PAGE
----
Dating oak coffers

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We have included as many pictures as we could of this lovely piece so you can get an accurate idea of its condition and beauty, enjoy!We ship most items via a free curbside delivery but also offer white glove delivery and custom options (contact us if you have special requirements like this). View Shipping Policies Learn more about payments, returns, guarantees, and more.Look for dark streaks that are almost inky blotches when trying to identify rosewood, such as can be seen on this fine Regency rosewood centre table.Kingwood & Tulipwood- Imported from Brazil, kingwood receives its name from the royal purple hue of its grain and was often used for veneers and in cross-banded borders in the late eighteenth century.Rosewood- Rosewood rose in popularity during the Regency period.Imported from India and Brazil it is often used for veneers as it has strong contrasts of light and dark.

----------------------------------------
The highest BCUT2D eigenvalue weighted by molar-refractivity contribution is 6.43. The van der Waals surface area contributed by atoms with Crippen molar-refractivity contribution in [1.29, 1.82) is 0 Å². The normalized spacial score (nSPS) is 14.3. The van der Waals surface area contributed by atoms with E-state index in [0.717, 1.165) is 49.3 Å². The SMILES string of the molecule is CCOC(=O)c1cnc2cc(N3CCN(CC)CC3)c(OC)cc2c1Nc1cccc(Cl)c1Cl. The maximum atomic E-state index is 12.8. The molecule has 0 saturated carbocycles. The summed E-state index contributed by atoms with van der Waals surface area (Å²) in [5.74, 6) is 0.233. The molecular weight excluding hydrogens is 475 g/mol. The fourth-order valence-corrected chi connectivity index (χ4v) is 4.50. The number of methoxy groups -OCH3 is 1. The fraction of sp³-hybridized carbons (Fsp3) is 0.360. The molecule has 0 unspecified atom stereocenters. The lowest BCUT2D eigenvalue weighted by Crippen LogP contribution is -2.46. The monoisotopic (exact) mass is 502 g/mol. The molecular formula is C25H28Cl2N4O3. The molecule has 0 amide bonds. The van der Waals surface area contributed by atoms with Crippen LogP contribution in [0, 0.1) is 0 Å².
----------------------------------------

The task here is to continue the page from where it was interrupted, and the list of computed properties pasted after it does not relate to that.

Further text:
Mahogany- From the 1720s Mahogany became one of the most fashionable woods in furntiure-making.We have compiled a list of the most commonly found woods in antique English furniture from the seventeenth, eighteenth and nineteenth centuries to help you identify various woods when purchasing your antiques.Oak- In English furniture history, the Medieval era until c.1660 is commonly known as the 'age of oak'.Yew & Elm- Yew is a reddish-brown wood with a wavy figure and very noticeable balck spots throughout and elm is a tough hardwood which tends to be shaped and used for seat boards.Both woods are very typical of the vernacular tradition of furniture-making such as can be seen in the archetypally English Windsor Chair with its seat made of elm and the frame and spindles made of yew.

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